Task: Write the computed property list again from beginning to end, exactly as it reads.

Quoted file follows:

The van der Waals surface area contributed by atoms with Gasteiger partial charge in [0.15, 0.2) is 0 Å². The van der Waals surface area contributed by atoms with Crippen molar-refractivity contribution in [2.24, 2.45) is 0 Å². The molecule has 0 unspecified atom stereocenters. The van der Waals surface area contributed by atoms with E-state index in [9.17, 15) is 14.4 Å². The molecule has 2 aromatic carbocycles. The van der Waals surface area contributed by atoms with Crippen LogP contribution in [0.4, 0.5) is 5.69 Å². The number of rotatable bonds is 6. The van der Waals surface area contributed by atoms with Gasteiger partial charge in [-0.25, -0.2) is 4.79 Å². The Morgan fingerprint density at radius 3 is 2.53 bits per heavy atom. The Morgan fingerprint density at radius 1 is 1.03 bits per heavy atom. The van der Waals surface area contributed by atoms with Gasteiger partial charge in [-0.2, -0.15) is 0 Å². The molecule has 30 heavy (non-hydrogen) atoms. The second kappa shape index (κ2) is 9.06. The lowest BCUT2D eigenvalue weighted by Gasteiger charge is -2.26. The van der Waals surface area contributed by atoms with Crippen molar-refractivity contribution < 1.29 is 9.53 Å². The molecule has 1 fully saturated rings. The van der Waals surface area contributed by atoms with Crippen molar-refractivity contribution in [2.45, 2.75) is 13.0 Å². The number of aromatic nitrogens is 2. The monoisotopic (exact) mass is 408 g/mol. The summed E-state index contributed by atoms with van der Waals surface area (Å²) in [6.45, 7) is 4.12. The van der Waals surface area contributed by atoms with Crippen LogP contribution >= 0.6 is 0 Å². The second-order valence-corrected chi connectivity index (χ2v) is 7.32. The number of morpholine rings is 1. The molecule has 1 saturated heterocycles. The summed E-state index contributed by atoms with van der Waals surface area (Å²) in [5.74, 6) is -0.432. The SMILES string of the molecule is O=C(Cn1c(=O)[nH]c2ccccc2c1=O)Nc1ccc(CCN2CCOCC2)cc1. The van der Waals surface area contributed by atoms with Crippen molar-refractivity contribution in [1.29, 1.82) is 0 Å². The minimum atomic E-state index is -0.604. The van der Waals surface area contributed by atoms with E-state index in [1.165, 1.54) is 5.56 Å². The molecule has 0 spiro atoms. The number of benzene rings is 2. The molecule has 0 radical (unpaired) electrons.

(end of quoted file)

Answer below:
The van der Waals surface area contributed by atoms with Gasteiger partial charge in [0.15, 0.2) is 0 Å². The van der Waals surface area contributed by atoms with Crippen molar-refractivity contribution in [2.24, 2.45) is 0 Å². The molecule has 0 unspecified atom stereocenters. The van der Waals surface area contributed by atoms with E-state index in [9.17, 15) is 14.4 Å². The molecule has 2 aromatic carbocycles. The van der Waals surface area contributed by atoms with Crippen LogP contribution in [0.4, 0.5) is 5.69 Å². The number of rotatable bonds is 6. The van der Waals surface area contributed by atoms with Gasteiger partial charge in [-0.25, -0.2) is 4.79 Å². The Morgan fingerprint density at radius 3 is 2.53 bits per heavy atom. The Morgan fingerprint density at radius 1 is 1.03 bits per heavy atom. The van der Waals surface area contributed by atoms with Gasteiger partial charge in [-0.2, -0.15) is 0 Å². The molecule has 30 heavy (non-hydrogen) atoms. The second kappa shape index (κ2) is 9.06. The lowest BCUT2D eigenvalue weighted by Gasteiger charge is -2.26. The van der Waals surface area contributed by atoms with Crippen molar-refractivity contribution < 1.29 is 9.53 Å². The molecule has 1 fully saturated rings. The van der Waals surface area contributed by atoms with Crippen molar-refractivity contribution in [2.45, 2.75) is 13.0 Å². The number of aromatic nitrogens is 2. The monoisotopic (exact) mass is 408 g/mol. The summed E-state index contributed by atoms with van der Waals surface area (Å²) in [6.45, 7) is 4.12. The van der Waals surface area contributed by atoms with Crippen LogP contribution >= 0.6 is 0 Å². The second-order valence-corrected chi connectivity index (χ2v) is 7.32. The number of morpholine rings is 1. The molecule has 1 saturated heterocycles. The summed E-state index contributed by atoms with van der Waals surface area (Å²) in [5.74, 6) is -0.432. The SMILES string of the molecule is O=C(Cn1c(=O)[nH]c2ccccc2c1=O)Nc1ccc(CCN2CCOCC2)cc1. The van der Waals surface area contributed by atoms with Crippen molar-refractivity contribution in [1.29, 1.82) is 0 Å². The minimum atomic E-state index is -0.604. The van der Waals surface area contributed by atoms with E-state index in [1.165, 1.54) is 5.56 Å². The molecule has 0 spiro atoms. The number of benzene rings is 2. The molecule has 0 radical (unpaired) electrons.